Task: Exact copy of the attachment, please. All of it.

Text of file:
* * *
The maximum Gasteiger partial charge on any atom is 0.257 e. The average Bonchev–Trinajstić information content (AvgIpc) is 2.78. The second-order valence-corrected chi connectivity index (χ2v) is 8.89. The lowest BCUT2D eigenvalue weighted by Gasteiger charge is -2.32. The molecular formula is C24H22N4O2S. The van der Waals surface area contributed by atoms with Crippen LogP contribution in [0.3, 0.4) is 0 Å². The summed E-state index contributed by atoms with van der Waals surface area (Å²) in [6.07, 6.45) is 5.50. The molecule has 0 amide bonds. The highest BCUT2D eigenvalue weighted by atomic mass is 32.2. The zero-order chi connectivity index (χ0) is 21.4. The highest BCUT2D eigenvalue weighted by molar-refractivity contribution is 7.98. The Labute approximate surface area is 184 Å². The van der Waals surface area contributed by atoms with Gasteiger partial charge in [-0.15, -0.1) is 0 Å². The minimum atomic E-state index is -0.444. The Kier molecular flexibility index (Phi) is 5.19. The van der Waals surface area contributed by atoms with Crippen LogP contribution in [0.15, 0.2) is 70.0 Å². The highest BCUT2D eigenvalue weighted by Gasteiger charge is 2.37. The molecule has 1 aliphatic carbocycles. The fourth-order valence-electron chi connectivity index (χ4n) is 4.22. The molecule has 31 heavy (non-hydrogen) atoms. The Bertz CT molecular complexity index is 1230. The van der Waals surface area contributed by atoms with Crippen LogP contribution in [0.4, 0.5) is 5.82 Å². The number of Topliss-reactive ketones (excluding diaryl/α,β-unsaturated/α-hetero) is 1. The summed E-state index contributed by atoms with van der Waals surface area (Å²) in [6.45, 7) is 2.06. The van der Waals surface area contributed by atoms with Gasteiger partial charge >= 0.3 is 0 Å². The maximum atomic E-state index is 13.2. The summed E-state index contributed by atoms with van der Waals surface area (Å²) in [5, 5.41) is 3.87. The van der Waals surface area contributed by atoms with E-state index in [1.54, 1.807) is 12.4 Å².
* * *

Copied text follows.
The maximum Gasteiger partial charge on any atom is 0.257 e. The average Bonchev–Trinajstić information content (AvgIpc) is 2.78. The second-order valence-corrected chi connectivity index (χ2v) is 8.89. The lowest BCUT2D eigenvalue weighted by Gasteiger charge is -2.32. The molecular formula is C24H22N4O2S. The van der Waals surface area contributed by atoms with Crippen LogP contribution in [0.3, 0.4) is 0 Å². The summed E-state index contributed by atoms with van der Waals surface area (Å²) in [6.07, 6.45) is 5.50. The molecule has 0 amide bonds. The highest BCUT2D eigenvalue weighted by atomic mass is 32.2. The zero-order chi connectivity index (χ0) is 21.4. The highest BCUT2D eigenvalue weighted by molar-refractivity contribution is 7.98. The Labute approximate surface area is 184 Å². The van der Waals surface area contributed by atoms with Gasteiger partial charge in [-0.15, -0.1) is 0 Å². The minimum atomic E-state index is -0.444. The Kier molecular flexibility index (Phi) is 5.19. The van der Waals surface area contributed by atoms with Crippen LogP contribution in [0.15, 0.2) is 70.0 Å². The highest BCUT2D eigenvalue weighted by Gasteiger charge is 2.37. The molecule has 1 aliphatic carbocycles. The fourth-order valence-electron chi connectivity index (χ4n) is 4.22. The molecule has 31 heavy (non-hydrogen) atoms. The Bertz CT molecular complexity index is 1230. The van der Waals surface area contributed by atoms with Crippen LogP contribution in [0.4, 0.5) is 5.82 Å². The number of Topliss-reactive ketones (excluding diaryl/α,β-unsaturated/α-hetero) is 1. The summed E-state index contributed by atoms with van der Waals surface area (Å²) in [6.45, 7) is 2.06. The van der Waals surface area contributed by atoms with Gasteiger partial charge >= 0.3 is 0 Å². The maximum atomic E-state index is 13.2. The summed E-state index contributed by atoms with van der Waals surface area (Å²) in [5, 5.41) is 3.87. The van der Waals surface area contributed by atoms with E-state index in [1.54, 1.807) is 12.4 Å².